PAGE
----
At the same time, I was frustrated with her because she rarely called me. She didn’t come over and just hang out. She didn’t spend nearly the amount of time with her grandkids that I thought she would. She helped a lot when they were young – you know, the driving around – and she took them out to eat. Siobhan’s favorite times were going to the theater with her grandmother. I just thought it would happen more, at the same time my mother was wishing that would happen more with me. My mom waited for people to come to her, and that drove me a bit crazy.

That’s the easy stuff to forgive. That’s the stuff of a life, how we are, and I understand it. It’s not as easy sometimes to forgive myself, but, you know, it’s done. That’s it.

As much as I didn’t always want to spend time with her, it is still sad there’s no more time to spend with her. Every day I see a video or comic, or I read an article and think, oh, I would like to share that with mom. The phone rang and there was that split second of wondering if that was mom on the line.

Some of the emotional and psychic work of this week has been unexpected, triggered by reading a letter my mother had kept and that I’d sent thirty years ago. I thought that might crush me, might spin me out and away. Instead, it feels as if the work I’ve done the past thirty years has healed me in a fundamental way, by which I mean my foundation is strong. There may still be a big reaction coming, which would be disruptive and painful. I’m not afraid. That might be Instagram Me talking, with bravado, and it could be Intentional Me declaring a truth I will make come to being.

Because, in the end, I am incredibly privileged with every possible resource. I’ve got three sessions of acupuncture planned, and I didn’t have to stop for a second to wonder if that fit in my pandemic budget. I could call counselors. These things matter.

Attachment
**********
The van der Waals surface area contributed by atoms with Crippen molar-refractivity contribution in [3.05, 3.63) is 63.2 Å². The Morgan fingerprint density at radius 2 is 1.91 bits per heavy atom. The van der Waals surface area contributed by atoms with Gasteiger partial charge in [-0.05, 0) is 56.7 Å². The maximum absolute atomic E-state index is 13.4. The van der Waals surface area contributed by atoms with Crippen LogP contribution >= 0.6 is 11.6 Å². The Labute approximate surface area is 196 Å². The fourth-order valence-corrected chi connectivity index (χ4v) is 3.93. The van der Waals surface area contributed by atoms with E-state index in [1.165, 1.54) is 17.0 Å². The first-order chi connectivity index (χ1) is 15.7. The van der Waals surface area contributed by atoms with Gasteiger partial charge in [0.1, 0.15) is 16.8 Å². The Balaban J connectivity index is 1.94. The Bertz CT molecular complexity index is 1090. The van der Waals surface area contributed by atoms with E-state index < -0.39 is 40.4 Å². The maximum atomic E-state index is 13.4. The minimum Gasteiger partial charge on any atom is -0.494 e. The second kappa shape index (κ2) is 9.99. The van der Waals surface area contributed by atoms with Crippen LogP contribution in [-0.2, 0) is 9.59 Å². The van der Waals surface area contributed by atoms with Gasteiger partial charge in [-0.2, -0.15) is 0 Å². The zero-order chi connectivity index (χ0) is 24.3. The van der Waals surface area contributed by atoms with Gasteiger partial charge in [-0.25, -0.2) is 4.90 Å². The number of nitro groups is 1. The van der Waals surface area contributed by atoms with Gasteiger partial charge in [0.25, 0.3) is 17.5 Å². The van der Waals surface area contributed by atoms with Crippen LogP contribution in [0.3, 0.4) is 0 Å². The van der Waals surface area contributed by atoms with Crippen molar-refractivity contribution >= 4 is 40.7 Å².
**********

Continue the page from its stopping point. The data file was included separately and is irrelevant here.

Here’s what matters most to me.  Before I had my ovaries removed in 2014, I was terrified of the surgery. At the end of a Nia class the day before the surgery, we sat in a circle, and I said I was afraid and wanted to cancel. You had just paid me for a class, and I’m using the end to say, help me! Put your attention not on your body and life but on mine! and you did. You told me I would be okay and I was making the right decision. I’m crying in gratitude and awe right now as I write this: that group of dancers gave me exactly what I needed. I calmed down. I stayed calm that night, and the next morning, even as the nurses put in the IV. I never lost my shit because you guys were sending prayers and strength my way. It was all received.

I’ve wondered whether the past three weeks of little sleep and too much adrenaline might have a long-term effect on my health. I’ve decided it won’t. I have received from family and friends and this Nia community an outpouring of loving messages and support. I was draining myself; you were filling me back up. You were nurturing me – a text message, a card, coming to a Zoom class just to be there with me. I was healing furiously and frantically, and the love I received was the fuel. That’s my story, anyway, and I’m sticking to it. It looks good on Instagram, and it’s as good and wonderful a truth as any.